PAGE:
Food price pressure wanes: Woolworths

Posted by Daniel Palmer on 21st October 2009

Woolworths, Australia’s largest supermarket operator, has indicated that it expects to see continued food disinflation for the remainder of this year.Speaking following the release of Woolworth’s first quarter results, CEO Michael Luscombe said that the company had passed lower commodity costs onto consumers.

“I think this was a really good quarter for Woolies, but more importantly I think it was a really good quarter for Australian families,” he told analysts during a conference call.

At the groups largest unit, Australian Food and Liquor, Woolworths saw the inflation rate running at about half its previous level, driven both by falling costs and the company’s strategy to invest in price, Luscombe said.

“Clearly we cycled some pretty high prices and globally effected prices in the previous year. It was noticeable in dairy, so obviously dairy products had come back and there has been a reduction of course with the milk levy. Meat and produce and propriety bakery are also pretty flat to negative in this past quarter.”

Mr Luscombe said that food inflation at its Australian Food and Liquor business pulled back from 4.2% in May to total 1.46% in August and 1.65% in September.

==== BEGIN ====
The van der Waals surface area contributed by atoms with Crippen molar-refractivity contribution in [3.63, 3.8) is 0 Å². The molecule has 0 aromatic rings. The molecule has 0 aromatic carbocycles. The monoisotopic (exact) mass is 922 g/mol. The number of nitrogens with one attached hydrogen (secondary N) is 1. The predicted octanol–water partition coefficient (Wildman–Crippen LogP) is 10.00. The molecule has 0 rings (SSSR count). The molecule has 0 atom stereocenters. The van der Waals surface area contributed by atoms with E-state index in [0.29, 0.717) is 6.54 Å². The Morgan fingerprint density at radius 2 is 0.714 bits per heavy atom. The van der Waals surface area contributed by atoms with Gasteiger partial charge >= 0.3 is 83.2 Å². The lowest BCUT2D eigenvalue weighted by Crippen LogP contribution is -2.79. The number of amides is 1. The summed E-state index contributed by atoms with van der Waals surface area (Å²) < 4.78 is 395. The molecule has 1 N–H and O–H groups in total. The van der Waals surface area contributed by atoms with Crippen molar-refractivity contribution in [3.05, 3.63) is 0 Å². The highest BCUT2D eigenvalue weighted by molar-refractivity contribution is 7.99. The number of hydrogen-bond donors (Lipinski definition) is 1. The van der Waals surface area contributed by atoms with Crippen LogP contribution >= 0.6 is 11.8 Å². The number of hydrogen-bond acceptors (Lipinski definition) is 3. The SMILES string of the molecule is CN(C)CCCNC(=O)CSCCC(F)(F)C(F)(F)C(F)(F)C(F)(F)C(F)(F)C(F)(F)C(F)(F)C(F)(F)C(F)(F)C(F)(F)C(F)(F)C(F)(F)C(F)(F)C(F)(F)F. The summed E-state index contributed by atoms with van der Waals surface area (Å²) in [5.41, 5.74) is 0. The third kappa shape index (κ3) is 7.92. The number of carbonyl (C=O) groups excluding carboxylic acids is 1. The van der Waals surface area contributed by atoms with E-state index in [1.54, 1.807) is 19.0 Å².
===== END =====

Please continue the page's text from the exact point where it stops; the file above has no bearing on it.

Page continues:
“We will probably see not much change [in inflation levels] going through to Christmas now,” he predicted. “I don’t see that the dairy numbers should change back to inflation; the grocery numbers are ticking along nicely; meat has certainly come off quite a bit; produce has actually remained deflationary; and, of course, with bread which cycled the big jumps we had the previous year.”

Woolworths has pulled back the price of its own label products in a bit to increase volumes, reducing some prices by as much as 30% year-on-year.

“There has been quite a bit of both cycling of commodity prices – obviously some products that were imported we are able to buy a little bit cheaper now with the Aus dollar – and, yes, we have been doing what we normally do – reinvesting in prices to drive growth,” he commented.

Mr Luscombe added that whether the higher value of the Australian dollar would continue to place downward pressure on food prices would depend on the strategies employed by individual retailers.

“In our case what we have typically done is passed onto consumer… other retailers will choose to save margin,” he revealed.

However, Luscombe acknowledged that while investing in price has driven volume expansion, it has also held back dollar sales growth.

“In terms of fresh, clearly our volumes are up dramatically – but the dollars are a little bit challenged because of deflation,” he said.

Woolworths’ total sales in the 14 weeks to 4 October rose by 4.2%, or 7.4% excluding petrol, the company revealed.

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